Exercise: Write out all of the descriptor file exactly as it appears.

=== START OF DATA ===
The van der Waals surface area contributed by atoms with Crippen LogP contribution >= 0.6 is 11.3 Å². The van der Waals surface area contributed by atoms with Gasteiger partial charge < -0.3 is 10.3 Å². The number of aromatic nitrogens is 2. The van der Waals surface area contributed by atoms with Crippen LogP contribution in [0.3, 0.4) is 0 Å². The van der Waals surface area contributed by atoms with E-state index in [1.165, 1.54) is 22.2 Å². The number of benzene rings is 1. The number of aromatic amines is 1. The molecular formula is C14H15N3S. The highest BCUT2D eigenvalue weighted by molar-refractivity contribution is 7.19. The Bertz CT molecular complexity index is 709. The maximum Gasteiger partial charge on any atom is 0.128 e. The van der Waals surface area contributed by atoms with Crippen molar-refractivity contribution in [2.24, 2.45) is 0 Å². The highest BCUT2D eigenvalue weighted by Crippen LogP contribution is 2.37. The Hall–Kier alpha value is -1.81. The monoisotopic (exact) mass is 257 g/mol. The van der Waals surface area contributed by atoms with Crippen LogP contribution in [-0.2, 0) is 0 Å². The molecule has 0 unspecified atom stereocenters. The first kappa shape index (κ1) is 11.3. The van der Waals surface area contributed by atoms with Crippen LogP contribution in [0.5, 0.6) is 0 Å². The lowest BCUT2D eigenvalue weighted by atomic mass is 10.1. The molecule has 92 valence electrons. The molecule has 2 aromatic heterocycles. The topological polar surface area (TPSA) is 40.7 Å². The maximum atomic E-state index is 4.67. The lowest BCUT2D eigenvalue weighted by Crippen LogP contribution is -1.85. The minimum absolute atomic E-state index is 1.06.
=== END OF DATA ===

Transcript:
The van der Waals surface area contributed by atoms with Crippen LogP contribution >= 0.6 is 11.3 Å². The van der Waals surface area contributed by atoms with Gasteiger partial charge < -0.3 is 10.3 Å². The number of aromatic nitrogens is 2. The van der Waals surface area contributed by atoms with Crippen LogP contribution in [0.3, 0.4) is 0 Å². The van der Waals surface area contributed by atoms with E-state index in [1.165, 1.54) is 22.2 Å². The number of benzene rings is 1. The number of aromatic amines is 1. The molecular formula is C14H15N3S. The highest BCUT2D eigenvalue weighted by molar-refractivity contribution is 7.19. The Bertz CT molecular complexity index is 709. The maximum Gasteiger partial charge on any atom is 0.128 e. The van der Waals surface area contributed by atoms with Crippen molar-refractivity contribution in [2.24, 2.45) is 0 Å². The highest BCUT2D eigenvalue weighted by Crippen LogP contribution is 2.37. The Hall–Kier alpha value is -1.81. The monoisotopic (exact) mass is 257 g/mol. The van der Waals surface area contributed by atoms with Crippen LogP contribution in [-0.2, 0) is 0 Å². The molecule has 0 unspecified atom stereocenters. The first kappa shape index (κ1) is 11.3. The van der Waals surface area contributed by atoms with Crippen LogP contribution in [0.5, 0.6) is 0 Å². The lowest BCUT2D eigenvalue weighted by atomic mass is 10.1. The molecule has 92 valence electrons. The molecule has 2 aromatic heterocycles. The topological polar surface area (TPSA) is 40.7 Å². The maximum atomic E-state index is 4.67. The lowest BCUT2D eigenvalue weighted by Crippen LogP contribution is -1.85. The minimum absolute atomic E-state index is 1.06.